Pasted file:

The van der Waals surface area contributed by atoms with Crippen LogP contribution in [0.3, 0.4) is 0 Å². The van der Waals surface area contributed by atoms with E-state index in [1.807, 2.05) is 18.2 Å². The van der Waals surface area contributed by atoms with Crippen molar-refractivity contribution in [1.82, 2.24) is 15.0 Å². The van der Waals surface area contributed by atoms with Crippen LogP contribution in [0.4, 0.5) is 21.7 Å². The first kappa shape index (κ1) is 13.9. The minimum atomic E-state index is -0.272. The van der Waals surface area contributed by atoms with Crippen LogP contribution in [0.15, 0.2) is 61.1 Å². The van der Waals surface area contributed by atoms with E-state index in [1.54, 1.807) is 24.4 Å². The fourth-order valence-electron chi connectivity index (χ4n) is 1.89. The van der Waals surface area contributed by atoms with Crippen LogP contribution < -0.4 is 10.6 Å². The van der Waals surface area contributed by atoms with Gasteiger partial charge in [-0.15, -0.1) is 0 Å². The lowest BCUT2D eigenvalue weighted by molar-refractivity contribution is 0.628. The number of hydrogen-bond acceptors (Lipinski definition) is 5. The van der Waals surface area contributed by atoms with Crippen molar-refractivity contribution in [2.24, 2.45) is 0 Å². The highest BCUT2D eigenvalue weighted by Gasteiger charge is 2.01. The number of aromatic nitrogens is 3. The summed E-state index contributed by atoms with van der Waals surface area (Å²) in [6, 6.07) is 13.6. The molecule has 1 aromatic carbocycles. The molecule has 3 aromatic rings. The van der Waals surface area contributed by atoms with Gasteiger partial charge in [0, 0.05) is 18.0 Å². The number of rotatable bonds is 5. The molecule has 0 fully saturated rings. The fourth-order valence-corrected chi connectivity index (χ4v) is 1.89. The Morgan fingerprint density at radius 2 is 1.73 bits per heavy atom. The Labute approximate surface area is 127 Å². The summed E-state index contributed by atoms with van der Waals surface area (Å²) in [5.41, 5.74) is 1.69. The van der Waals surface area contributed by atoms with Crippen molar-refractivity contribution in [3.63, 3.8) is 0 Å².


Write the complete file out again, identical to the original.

The van der Waals surface area contributed by atoms with Crippen LogP contribution in [0.3, 0.4) is 0 Å². The van der Waals surface area contributed by atoms with E-state index in [1.807, 2.05) is 18.2 Å². The van der Waals surface area contributed by atoms with Crippen molar-refractivity contribution in [1.82, 2.24) is 15.0 Å². The van der Waals surface area contributed by atoms with Crippen LogP contribution in [0.4, 0.5) is 21.7 Å². The first kappa shape index (κ1) is 13.9. The minimum atomic E-state index is -0.272. The van der Waals surface area contributed by atoms with Crippen LogP contribution in [0.15, 0.2) is 61.1 Å². The van der Waals surface area contributed by atoms with E-state index in [1.54, 1.807) is 24.4 Å². The fourth-order valence-electron chi connectivity index (χ4n) is 1.89. The van der Waals surface area contributed by atoms with Crippen LogP contribution < -0.4 is 10.6 Å². The van der Waals surface area contributed by atoms with Gasteiger partial charge in [-0.15, -0.1) is 0 Å². The lowest BCUT2D eigenvalue weighted by molar-refractivity contribution is 0.628. The number of hydrogen-bond acceptors (Lipinski definition) is 5. The van der Waals surface area contributed by atoms with Crippen molar-refractivity contribution in [2.24, 2.45) is 0 Å². The highest BCUT2D eigenvalue weighted by Gasteiger charge is 2.01. The number of aromatic nitrogens is 3. The summed E-state index contributed by atoms with van der Waals surface area (Å²) in [6, 6.07) is 13.6. The molecule has 1 aromatic carbocycles. The molecule has 3 aromatic rings. The van der Waals surface area contributed by atoms with Gasteiger partial charge in [0, 0.05) is 18.0 Å². The number of rotatable bonds is 5. The molecule has 0 fully saturated rings. The fourth-order valence-corrected chi connectivity index (χ4v) is 1.89. The Morgan fingerprint density at radius 2 is 1.73 bits per heavy atom. The Labute approximate surface area is 127 Å². The summed E-state index contributed by atoms with van der Waals surface area (Å²) in [5.41, 5.74) is 1.69. The van der Waals surface area contributed by atoms with Crippen molar-refractivity contribution in [3.63, 3.8) is 0 Å².